Spectrum Speedrun


A university project whereby students were tasked with the challenge of working within a team and instructed to: pitch, design, and prototype a game, developing core infrastructure, and gameplay, within a three-month time frame.

​The game was developed using a custom developed game engine that makes use of DirectX 11 for rendering, and a custom physics engine that handles full 3D rigid body dynamics.


Spectrum Speedrun is a challenging space racing game that tasks players with flying space ships with an easy to use but hard to master physics based flight model across procedurally generated tracks. Players can compete against themselves or a friend: in split-screen play, in up to three different ships, across two tracks, racing to complete each track in the fastest time possible.

The ships are controlled using a physics based flight model whereby the player has to use the actions provided: acceleration, deceleration, panning and rotation (turning) to control the ship along the track.

The challenge of the gameplay involves mastering a complex set of controls for the ships, but also keeping the ship within the confines of the track. Failure to stay on the track results in a speed penalty, and if a player is to stray too far from the track then they are placed back on the track with their velocity reset to zero.


An important design decision for Spectrum Speedrun was to procedurally generate the tracks. This would simplify track creation, and allow for a seemingly endless amount of track types. The basic principles fpr creating a track are as followed:

  1. An initial shape is chosen, an ellipsoid or circle.
  2. The shape is divided into a set of points.
  3. Each point is displaced across the horizontal plane using a 3D perlin noise function.
  4. Two additional points are created for each point created during step 2.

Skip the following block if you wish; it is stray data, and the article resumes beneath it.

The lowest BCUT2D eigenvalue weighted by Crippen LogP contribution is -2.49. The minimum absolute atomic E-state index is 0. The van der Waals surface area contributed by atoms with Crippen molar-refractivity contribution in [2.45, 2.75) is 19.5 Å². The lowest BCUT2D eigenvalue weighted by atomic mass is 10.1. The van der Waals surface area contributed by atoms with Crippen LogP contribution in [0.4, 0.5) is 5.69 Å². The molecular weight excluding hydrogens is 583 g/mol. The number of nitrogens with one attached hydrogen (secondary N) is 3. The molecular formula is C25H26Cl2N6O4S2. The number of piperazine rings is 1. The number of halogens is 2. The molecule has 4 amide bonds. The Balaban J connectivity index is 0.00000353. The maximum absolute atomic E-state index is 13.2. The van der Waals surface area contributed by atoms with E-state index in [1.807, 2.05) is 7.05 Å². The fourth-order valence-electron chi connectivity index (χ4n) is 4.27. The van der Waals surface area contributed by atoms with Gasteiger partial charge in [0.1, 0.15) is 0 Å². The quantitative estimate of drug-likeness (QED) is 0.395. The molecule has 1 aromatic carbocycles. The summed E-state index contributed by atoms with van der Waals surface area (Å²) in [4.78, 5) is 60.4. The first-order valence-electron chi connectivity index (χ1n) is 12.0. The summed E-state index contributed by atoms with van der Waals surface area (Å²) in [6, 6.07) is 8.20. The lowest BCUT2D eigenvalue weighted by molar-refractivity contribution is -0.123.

5. A triangle is formed using three points, as shown in the diagram to the…
  6. The triangles defined within step 5 are used to build a mesh for the track.
  7. The track is then populated with portals or other desirable objects


<​In order for the team to work as efficiently as possible, roles were assigned early on in the development process. Two members were tasked with developing the engine for the game, whilst another team member, and myself focused on designing and implementing the game.

As a gameplay programmer it was my job to design and implement game modes, features, and mechanics for the game. I mostly focused on core gameplay mechanics and their implementation within single-player. A list of some of the work I carried out on the project includes:

  • Implementing the ships flight model.
  • Designing and developing portal behaviour.
  • Developing an algorithm to distribute portals across any procedurally generated track.
  • Handling portal and ship collision.
  • Resetting the ship as it strays too far of the track.
  • Inflicting a speed penalty if the player leaves the confines of the track.
  • keeping track of number of laps a player has completed.
  • Develop various different camera modes.

Other duties included helping resolve issues with the track generation algorithm, helping track down and fix bugs, writing user documentation, and  creating a video of the game.



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